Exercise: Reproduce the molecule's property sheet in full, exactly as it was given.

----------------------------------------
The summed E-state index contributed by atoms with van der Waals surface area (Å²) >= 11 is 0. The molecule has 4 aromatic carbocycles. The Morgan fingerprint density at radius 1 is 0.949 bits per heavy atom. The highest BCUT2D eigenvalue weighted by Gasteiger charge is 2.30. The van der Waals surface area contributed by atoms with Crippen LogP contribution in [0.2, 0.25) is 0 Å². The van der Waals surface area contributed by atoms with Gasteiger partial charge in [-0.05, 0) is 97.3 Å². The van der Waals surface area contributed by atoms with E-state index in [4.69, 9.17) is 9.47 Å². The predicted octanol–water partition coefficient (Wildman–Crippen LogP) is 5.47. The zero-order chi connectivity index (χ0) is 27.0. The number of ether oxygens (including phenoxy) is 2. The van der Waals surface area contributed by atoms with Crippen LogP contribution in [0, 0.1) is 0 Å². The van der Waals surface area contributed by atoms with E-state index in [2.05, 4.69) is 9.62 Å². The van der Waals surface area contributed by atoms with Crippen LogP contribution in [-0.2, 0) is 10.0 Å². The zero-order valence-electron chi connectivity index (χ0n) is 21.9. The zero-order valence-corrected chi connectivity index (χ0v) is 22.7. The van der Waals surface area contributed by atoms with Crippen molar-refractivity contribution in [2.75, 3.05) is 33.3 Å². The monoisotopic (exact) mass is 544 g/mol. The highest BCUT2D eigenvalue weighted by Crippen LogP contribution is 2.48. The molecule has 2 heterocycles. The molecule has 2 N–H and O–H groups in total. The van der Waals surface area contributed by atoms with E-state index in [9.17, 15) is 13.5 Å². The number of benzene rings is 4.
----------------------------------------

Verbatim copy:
The summed E-state index contributed by atoms with van der Waals surface area (Å²) >= 11 is 0. The molecule has 4 aromatic carbocycles. The Morgan fingerprint density at radius 1 is 0.949 bits per heavy atom. The highest BCUT2D eigenvalue weighted by Gasteiger charge is 2.30. The van der Waals surface area contributed by atoms with Crippen LogP contribution in [0.2, 0.25) is 0 Å². The van der Waals surface area contributed by atoms with Gasteiger partial charge in [-0.05, 0) is 97.3 Å². The van der Waals surface area contributed by atoms with E-state index in [4.69, 9.17) is 9.47 Å². The predicted octanol–water partition coefficient (Wildman–Crippen LogP) is 5.47. The zero-order chi connectivity index (χ0) is 27.0. The number of ether oxygens (including phenoxy) is 2. The van der Waals surface area contributed by atoms with Crippen LogP contribution in [0, 0.1) is 0 Å². The van der Waals surface area contributed by atoms with E-state index in [2.05, 4.69) is 9.62 Å². The van der Waals surface area contributed by atoms with Crippen LogP contribution in [-0.2, 0) is 10.0 Å². The zero-order valence-electron chi connectivity index (χ0n) is 21.9. The zero-order valence-corrected chi connectivity index (χ0v) is 22.7. The van der Waals surface area contributed by atoms with Crippen molar-refractivity contribution in [2.75, 3.05) is 33.3 Å². The monoisotopic (exact) mass is 544 g/mol. The highest BCUT2D eigenvalue weighted by Crippen LogP contribution is 2.48. The molecule has 2 heterocycles. The molecule has 2 N–H and O–H groups in total. The van der Waals surface area contributed by atoms with E-state index in [9.17, 15) is 13.5 Å². The number of benzene rings is 4.